FANDOM


James Deardorff, former Senior Scientist at the National Center for Atmospheric Research, in Boulder, Colorado, gives an outline of probabilities to calculate the Arecibo response. Deardorff poses that it is less than two chances, out of 10 billion, to be a hoax.[2]

Arecibo responseEdit

[What is] the probability that hoaxers could:

a. be creative enough to construct a new type of glyph like that, involving rectangular "binary units" in the "Arecibo" response, and no circles,
b. repeatedly practice making the Arecibo glyph first, in some field(s), without these practice attempts being spotted from the air and reported
c. actually carry it out, producing all those right-angle corners in the Arecibo-like pattern, without making any mistakes
d. do it all in just a few hours overnight
e. do it without showing up on the security cameras there, one or more of which looked out towards the relevant direction …
f. do it without leaving undesired trampled stalks or stake holes, etc., behind, from having accessed the location along some tram line and laying out the surveying lines, etc., which would be necessary
g. not claim credit for it afterwards and not offer to show skeptics just how they did it by being willing to quickly reproduce the same designs within a pristine area of a wheat field while under the watchful eyes of veteran crop-circle researchers.

Probability aEdit

Concerning the probability of (a), we have, on a couple occasions, seen the handiwork of crop-circle hoaxers in a contest. Their patterns consisted of the same elements, and were of the same type, as in (genuine) preexisting crop-circle formations (circles, triangles, stars, and such). Very little creativity. Thus I would estimate the probability of (a) as being p(a) = 0.3 - possible, but not very likely. (Here, p=0 would mean no chance whatsoever it could be a hoax, and p=1 would mean absolute certainty it was a hoax.)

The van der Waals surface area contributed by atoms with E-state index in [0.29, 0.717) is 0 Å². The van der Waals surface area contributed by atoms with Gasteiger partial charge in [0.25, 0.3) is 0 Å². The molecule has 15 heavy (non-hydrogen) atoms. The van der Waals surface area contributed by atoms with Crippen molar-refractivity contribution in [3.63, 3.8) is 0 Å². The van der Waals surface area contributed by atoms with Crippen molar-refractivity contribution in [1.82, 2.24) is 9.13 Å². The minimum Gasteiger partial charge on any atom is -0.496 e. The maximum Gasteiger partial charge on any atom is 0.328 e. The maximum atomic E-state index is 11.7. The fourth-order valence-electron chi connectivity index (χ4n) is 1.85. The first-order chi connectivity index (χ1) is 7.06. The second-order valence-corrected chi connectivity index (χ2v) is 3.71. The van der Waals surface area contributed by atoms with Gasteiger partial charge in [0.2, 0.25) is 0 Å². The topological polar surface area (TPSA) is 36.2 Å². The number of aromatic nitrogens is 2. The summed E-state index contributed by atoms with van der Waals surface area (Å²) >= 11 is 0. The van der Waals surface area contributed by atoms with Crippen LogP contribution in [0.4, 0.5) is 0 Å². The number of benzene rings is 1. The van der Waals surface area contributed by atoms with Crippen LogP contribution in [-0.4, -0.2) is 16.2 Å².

Probability bEdit

Concerning the probability of (b), since most of the crop-circle formations apparently do get noticed, including hoaxes, so would practice attempts be noticed and reported as either genuine or hoaxes. Surely several practice attempts would be needed in this case, and this would give away hoaxers' final version unless they trampled down each practice attempt right away after making it, without being noticed. However, such trampled areas would themselves likely be noticed from the air and/or the perpetrators reported. I estimate the probability of such going unnoticed and unreported as less than 50-50, say 0.3.

Probability cEdit

Concerning the probability of (c), I notice that there are some 700-1000 right-angle corners of standing stalk involved, on a relatively small scale, in all those binary units of the "returned" Arecibo message. It would be difficult to generate even 30 of them without making a mistake - and once a mistake is made, with the wrong stems bent over to stay, they can't be raised again. If the chance for error was only 0.5 (50-50) for each succession of 30 corner units, then the probability of making just one right-angle corner come out right is quite high, 0.9782. However, the probability of one or more persons continuing the process on 800 of them without botching any of the corners or trampling down the wrong spot would be this figure raised to the 800th power, which is only 2 x 10-8 = p(c).

Probability dEdit

Concerning (d),